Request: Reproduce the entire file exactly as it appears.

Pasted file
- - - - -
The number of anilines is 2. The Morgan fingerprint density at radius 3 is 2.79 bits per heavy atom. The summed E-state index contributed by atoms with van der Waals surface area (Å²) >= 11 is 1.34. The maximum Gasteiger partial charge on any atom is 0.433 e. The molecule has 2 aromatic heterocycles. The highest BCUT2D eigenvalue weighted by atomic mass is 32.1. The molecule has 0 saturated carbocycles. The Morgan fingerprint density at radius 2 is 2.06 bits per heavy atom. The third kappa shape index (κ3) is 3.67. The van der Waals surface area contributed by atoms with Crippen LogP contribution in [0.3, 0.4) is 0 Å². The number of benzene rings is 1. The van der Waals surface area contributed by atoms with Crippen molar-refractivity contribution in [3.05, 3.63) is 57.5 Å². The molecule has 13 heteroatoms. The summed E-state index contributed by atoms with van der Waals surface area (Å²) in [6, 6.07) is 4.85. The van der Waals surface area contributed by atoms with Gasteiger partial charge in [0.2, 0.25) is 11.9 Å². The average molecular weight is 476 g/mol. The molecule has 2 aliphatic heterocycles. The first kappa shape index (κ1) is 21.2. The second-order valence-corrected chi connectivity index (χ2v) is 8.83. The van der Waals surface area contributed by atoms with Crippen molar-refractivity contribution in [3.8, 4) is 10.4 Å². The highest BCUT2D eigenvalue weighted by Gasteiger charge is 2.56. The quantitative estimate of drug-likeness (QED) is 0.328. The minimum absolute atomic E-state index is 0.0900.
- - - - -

The number of anilines is 2. The Morgan fingerprint density at radius 3 is 2.79 bits per heavy atom. The summed E-state index contributed by atoms with van der Waals surface area (Å²) >= 11 is 1.34. The maximum Gasteiger partial charge on any atom is 0.433 e. The molecule has 2 aromatic heterocycles. The highest BCUT2D eigenvalue weighted by atomic mass is 32.1. The molecule has 0 saturated carbocycles. The Morgan fingerprint density at radius 2 is 2.06 bits per heavy atom. The third kappa shape index (κ3) is 3.67. The van der Waals surface area contributed by atoms with Crippen LogP contribution in [0.3, 0.4) is 0 Å². The number of benzene rings is 1. The van der Waals surface area contributed by atoms with Crippen molar-refractivity contribution in [3.05, 3.63) is 57.5 Å². The molecule has 13 heteroatoms. The summed E-state index contributed by atoms with van der Waals surface area (Å²) in [6, 6.07) is 4.85. The van der Waals surface area contributed by atoms with Gasteiger partial charge in [0.2, 0.25) is 11.9 Å². The average molecular weight is 476 g/mol. The molecule has 2 aliphatic heterocycles. The first kappa shape index (κ1) is 21.2. The second-order valence-corrected chi connectivity index (χ2v) is 8.83. The van der Waals surface area contributed by atoms with Crippen molar-refractivity contribution in [3.8, 4) is 10.4 Å². The highest BCUT2D eigenvalue weighted by Gasteiger charge is 2.56. The quantitative estimate of drug-likeness (QED) is 0.328. The minimum absolute atomic E-state index is 0.0900.